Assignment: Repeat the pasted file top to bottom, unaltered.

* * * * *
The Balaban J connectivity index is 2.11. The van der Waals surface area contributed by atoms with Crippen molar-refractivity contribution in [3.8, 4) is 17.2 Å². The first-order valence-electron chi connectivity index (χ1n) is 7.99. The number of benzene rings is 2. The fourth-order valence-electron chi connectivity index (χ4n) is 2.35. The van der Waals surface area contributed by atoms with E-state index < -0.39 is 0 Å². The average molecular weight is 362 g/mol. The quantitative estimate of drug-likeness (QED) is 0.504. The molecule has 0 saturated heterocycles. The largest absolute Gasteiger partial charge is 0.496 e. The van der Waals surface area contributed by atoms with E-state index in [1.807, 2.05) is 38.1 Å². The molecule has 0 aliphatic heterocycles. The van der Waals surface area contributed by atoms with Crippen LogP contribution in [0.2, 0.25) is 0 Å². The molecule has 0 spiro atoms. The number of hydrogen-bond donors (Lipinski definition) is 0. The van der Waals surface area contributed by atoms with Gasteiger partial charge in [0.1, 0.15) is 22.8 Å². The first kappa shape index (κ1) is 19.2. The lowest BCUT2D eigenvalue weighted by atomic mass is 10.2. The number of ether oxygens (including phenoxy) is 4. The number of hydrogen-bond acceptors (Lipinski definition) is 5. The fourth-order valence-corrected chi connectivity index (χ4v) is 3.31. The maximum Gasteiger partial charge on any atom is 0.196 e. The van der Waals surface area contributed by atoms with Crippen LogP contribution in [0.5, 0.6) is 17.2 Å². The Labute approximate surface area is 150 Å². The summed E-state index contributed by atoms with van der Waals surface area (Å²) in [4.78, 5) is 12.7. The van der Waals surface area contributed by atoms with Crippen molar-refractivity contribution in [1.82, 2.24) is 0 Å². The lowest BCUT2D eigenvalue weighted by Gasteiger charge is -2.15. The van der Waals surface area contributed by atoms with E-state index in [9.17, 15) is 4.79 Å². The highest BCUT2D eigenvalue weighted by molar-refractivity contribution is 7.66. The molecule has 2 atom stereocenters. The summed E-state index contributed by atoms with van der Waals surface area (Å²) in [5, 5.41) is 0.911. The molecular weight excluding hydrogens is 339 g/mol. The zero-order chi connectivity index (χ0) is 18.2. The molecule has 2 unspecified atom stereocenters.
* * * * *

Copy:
The Balaban J connectivity index is 2.11. The van der Waals surface area contributed by atoms with Crippen molar-refractivity contribution in [3.8, 4) is 17.2 Å². The first-order valence-electron chi connectivity index (χ1n) is 7.99. The number of benzene rings is 2. The fourth-order valence-electron chi connectivity index (χ4n) is 2.35. The van der Waals surface area contributed by atoms with E-state index < -0.39 is 0 Å². The average molecular weight is 362 g/mol. The quantitative estimate of drug-likeness (QED) is 0.504. The molecule has 0 saturated heterocycles. The largest absolute Gasteiger partial charge is 0.496 e. The van der Waals surface area contributed by atoms with E-state index in [1.807, 2.05) is 38.1 Å². The molecule has 0 aliphatic heterocycles. The van der Waals surface area contributed by atoms with Crippen LogP contribution in [0.2, 0.25) is 0 Å². The molecule has 0 spiro atoms. The number of hydrogen-bond donors (Lipinski definition) is 0. The van der Waals surface area contributed by atoms with Gasteiger partial charge in [0.1, 0.15) is 22.8 Å². The first kappa shape index (κ1) is 19.2. The lowest BCUT2D eigenvalue weighted by atomic mass is 10.2. The number of ether oxygens (including phenoxy) is 4. The number of hydrogen-bond acceptors (Lipinski definition) is 5. The fourth-order valence-corrected chi connectivity index (χ4v) is 3.31. The maximum Gasteiger partial charge on any atom is 0.196 e. The van der Waals surface area contributed by atoms with Crippen LogP contribution in [0.5, 0.6) is 17.2 Å². The Labute approximate surface area is 150 Å². The summed E-state index contributed by atoms with van der Waals surface area (Å²) in [4.78, 5) is 12.7. The van der Waals surface area contributed by atoms with Crippen molar-refractivity contribution in [1.82, 2.24) is 0 Å². The lowest BCUT2D eigenvalue weighted by Gasteiger charge is -2.15. The van der Waals surface area contributed by atoms with E-state index in [9.17, 15) is 4.79 Å². The highest BCUT2D eigenvalue weighted by molar-refractivity contribution is 7.66. The molecule has 2 atom stereocenters. The summed E-state index contributed by atoms with van der Waals surface area (Å²) in [5, 5.41) is 0.911. The molecular weight excluding hydrogens is 339 g/mol. The zero-order chi connectivity index (χ0) is 18.2. The molecule has 2 unspecified atom stereocenters.